The people I worked with were extremely helpful, especially at the start of the placement when my German was not just as good, and I was new to the sector and didn't understand everything that the Application Portfolio Management team did. My colleagues were extremely helpful, and Deutsche Bank also had hundreds of interns working at the same time as me. This meant I easily made friends with other English and German interns; we all went for lunch together and each Thursday Deutsche Bank organised a social event for all of us. A lot of us still keep in contact now, and we have met up since finishing our placements.

What I like least

There was nothing I disliked about my placement. The Application Portfolio Management sector is quite technological, so sometimes that was very difficult to get my head around, as I have never studied anything like that since IT in school. It meant I had to spend the first few weeks learning new terms and how things worked which was a bit tedious, but at the end of the placement I had learnt a new skill.

What surprised me most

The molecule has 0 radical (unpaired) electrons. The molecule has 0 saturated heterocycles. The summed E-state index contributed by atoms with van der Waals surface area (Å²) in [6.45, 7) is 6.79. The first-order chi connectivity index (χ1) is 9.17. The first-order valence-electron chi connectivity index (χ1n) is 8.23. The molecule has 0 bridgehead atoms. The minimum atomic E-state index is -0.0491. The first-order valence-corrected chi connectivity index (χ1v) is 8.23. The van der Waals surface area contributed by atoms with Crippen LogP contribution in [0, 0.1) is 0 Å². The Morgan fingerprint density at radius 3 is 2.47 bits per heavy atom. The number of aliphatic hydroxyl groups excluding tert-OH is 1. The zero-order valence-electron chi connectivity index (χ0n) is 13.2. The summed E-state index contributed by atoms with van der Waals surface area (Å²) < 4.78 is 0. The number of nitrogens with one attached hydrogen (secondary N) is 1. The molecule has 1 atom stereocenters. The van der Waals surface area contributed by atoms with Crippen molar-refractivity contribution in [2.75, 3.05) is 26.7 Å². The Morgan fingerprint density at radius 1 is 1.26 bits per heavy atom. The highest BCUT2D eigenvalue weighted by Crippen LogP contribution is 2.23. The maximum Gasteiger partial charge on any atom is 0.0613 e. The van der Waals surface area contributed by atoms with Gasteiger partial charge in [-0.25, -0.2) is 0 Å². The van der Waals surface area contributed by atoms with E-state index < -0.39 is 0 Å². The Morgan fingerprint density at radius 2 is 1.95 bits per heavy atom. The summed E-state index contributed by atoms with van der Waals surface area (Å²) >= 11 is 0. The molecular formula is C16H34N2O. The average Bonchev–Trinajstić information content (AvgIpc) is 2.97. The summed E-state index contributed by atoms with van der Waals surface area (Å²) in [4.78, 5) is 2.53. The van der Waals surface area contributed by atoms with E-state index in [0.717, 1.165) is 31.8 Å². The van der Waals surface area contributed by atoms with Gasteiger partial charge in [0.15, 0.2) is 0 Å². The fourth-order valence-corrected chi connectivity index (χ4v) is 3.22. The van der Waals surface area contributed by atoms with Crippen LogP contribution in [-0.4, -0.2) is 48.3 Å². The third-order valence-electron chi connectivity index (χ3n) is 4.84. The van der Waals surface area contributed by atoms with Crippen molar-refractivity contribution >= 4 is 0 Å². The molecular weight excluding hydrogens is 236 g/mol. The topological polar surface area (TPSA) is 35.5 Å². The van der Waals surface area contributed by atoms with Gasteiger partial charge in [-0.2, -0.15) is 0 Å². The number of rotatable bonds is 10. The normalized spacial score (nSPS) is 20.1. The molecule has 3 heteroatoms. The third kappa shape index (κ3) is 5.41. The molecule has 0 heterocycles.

I would say that the thing that surprised me the most was how much I changed as a person over the year; in a good way. A placement in general makes you a lot more confident as a person, and teaches you skills you have never experienced before. A placement in a foreign country where you need to speak a different language improves your confidence and attitude even more in my experience. Since returning from abroad, I regularly think that if I have done this and that in Germany with no problem, then I can easily do this and that in England. I would also say it surprised me how much a placement on your CV improves your employment chances. A lot of people say this, and a lot of people think it isn't true, but when I started applying for jobs with a placement at Deutsche Bank in Germany on my CV, a lot of employers said how impressive that is and how they are looking for people with experience.